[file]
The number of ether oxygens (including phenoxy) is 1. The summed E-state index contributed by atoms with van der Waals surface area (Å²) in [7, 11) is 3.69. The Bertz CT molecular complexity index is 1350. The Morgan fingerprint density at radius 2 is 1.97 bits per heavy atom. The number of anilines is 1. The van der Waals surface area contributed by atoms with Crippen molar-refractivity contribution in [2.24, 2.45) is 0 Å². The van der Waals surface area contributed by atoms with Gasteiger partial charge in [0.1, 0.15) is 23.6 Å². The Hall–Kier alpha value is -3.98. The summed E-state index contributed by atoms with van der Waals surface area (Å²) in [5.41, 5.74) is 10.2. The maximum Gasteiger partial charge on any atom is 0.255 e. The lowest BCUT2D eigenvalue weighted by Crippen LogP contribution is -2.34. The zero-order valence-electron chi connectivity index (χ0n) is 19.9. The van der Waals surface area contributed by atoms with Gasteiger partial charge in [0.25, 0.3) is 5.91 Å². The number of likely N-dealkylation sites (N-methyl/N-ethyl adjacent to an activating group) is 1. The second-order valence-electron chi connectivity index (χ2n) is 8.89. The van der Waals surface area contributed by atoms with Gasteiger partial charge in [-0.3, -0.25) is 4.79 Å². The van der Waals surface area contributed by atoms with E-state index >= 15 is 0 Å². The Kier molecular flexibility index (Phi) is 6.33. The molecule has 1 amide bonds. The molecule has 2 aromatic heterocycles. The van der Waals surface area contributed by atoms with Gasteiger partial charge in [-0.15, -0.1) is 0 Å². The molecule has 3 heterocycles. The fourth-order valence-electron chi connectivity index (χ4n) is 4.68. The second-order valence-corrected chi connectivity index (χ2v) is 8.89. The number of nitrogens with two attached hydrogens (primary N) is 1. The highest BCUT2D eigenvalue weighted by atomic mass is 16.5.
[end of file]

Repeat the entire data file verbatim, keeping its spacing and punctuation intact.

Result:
The number of ether oxygens (including phenoxy) is 1. The summed E-state index contributed by atoms with van der Waals surface area (Å²) in [7, 11) is 3.69. The Bertz CT molecular complexity index is 1350. The Morgan fingerprint density at radius 2 is 1.97 bits per heavy atom. The number of anilines is 1. The van der Waals surface area contributed by atoms with Crippen molar-refractivity contribution in [2.24, 2.45) is 0 Å². The van der Waals surface area contributed by atoms with Gasteiger partial charge in [0.1, 0.15) is 23.6 Å². The Hall–Kier alpha value is -3.98. The summed E-state index contributed by atoms with van der Waals surface area (Å²) in [5.41, 5.74) is 10.2. The maximum Gasteiger partial charge on any atom is 0.255 e. The lowest BCUT2D eigenvalue weighted by Crippen LogP contribution is -2.34. The zero-order valence-electron chi connectivity index (χ0n) is 19.9. The van der Waals surface area contributed by atoms with Gasteiger partial charge in [0.25, 0.3) is 5.91 Å². The number of likely N-dealkylation sites (N-methyl/N-ethyl adjacent to an activating group) is 1. The second-order valence-electron chi connectivity index (χ2n) is 8.89. The van der Waals surface area contributed by atoms with Gasteiger partial charge in [-0.3, -0.25) is 4.79 Å². The van der Waals surface area contributed by atoms with E-state index >= 15 is 0 Å². The Kier molecular flexibility index (Phi) is 6.33. The molecule has 1 amide bonds. The molecule has 2 aromatic heterocycles. The van der Waals surface area contributed by atoms with Gasteiger partial charge in [-0.15, -0.1) is 0 Å². The molecule has 3 heterocycles. The fourth-order valence-electron chi connectivity index (χ4n) is 4.68. The second-order valence-corrected chi connectivity index (χ2v) is 8.89. The number of nitrogens with two attached hydrogens (primary N) is 1. The highest BCUT2D eigenvalue weighted by atomic mass is 16.5.